Lore-ence: Boundary Workshop comes to Lawrence

The following story is satire. All events and characters are fictional.

Lawrence University has been lauded as socially progressive. Lawrentians tackle serious topics every term, and often hold forums to facilitate conversations about campus controversies. Students are known for being vocal about injustices and the changes needed to improve our community. Community Advisors (CAs) often hold different workshops to help students understand new topics that they may not be familiar with. In the same vein of these other programs, a new workshop is coming out focusing on promoting boundaries. This workshop on boundaries will embody the passion of Lawrentians who want to see positive change.  

Lawrence has hired some professional workshop leaders to facilitate the discussion. When deciding who would lead the workshop, it was decided that it would be best to avoid hiring anyone directly affiliated with Lawrence, in case anyone has ever felt that individual lacked boundaries or had crossed boundaries themself. It was also believed that setting boundaries with both familiar (fellow Lawrentians) and unfamiliar (workshop leaders) people would be best, as participants would gain more from the experience.

Any student who has ever filed a complaint is encouraged to attend, though the program will be open to any interested students. The program will be careful not to blame the person coming to the workshop for the boundary that was broken. The first portion of the workshop will center on talking about what kind of boundaries there are. Participants will be encouraged to share their experiences if they feel comfortable. As a healing exercise, they will also encourage individuals to share how they felt when their boundaries were crossed. 

Then the workshop will progress in a more general manner. It is expected that not everyone attending will have had a significant boundary breaking experience, so the workshop leaders are making sure to provide information that will be helpful to all participants. There will be a section on how to establish firm boundaries initially, another on how to deal with situations once a boundary has been broken and a section on how to talk to the boundary crosser to ensure that behavior does not continue. The session will conclude with all participants, one by one, demonstrating how they would put an assigned boundary in place.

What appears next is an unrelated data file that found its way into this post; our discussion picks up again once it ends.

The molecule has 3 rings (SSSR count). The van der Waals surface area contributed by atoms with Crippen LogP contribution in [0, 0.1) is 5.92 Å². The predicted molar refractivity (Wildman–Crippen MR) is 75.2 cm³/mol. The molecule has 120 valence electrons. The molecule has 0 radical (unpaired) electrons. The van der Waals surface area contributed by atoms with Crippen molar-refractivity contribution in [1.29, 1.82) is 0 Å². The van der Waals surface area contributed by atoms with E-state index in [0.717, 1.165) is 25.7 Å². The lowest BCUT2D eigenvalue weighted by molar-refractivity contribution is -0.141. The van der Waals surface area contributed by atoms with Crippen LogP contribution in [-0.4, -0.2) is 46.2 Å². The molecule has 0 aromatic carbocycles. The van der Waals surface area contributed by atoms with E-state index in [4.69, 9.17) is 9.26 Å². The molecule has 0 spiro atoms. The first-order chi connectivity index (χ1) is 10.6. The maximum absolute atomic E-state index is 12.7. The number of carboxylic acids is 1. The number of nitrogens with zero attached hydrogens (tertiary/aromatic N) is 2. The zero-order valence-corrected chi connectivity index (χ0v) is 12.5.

Some believe that this workshop will not help. The skill of establishing boundaries is likely something that cannot be taught in a one-hour workshop by strangers to the Lawrence community. Many organizations on campus work to facilitate boundary setting already, and are not always utilized. It is unsure if individuals will even attend the workshop, as those who have the most difficulty setting boundaries often struggle with accepting when their boundaries are broken. Before the workshop comes to campus, the facilitators need to discuss who their target audience is.

While it is unclear whether the workshop will be a success or not, it is a step in the right direction to have a conversation about the importance of facilitating one’s needs. If the intervention is successful, there may be more workshops to come. Only time will tell if this is something worth pursuing.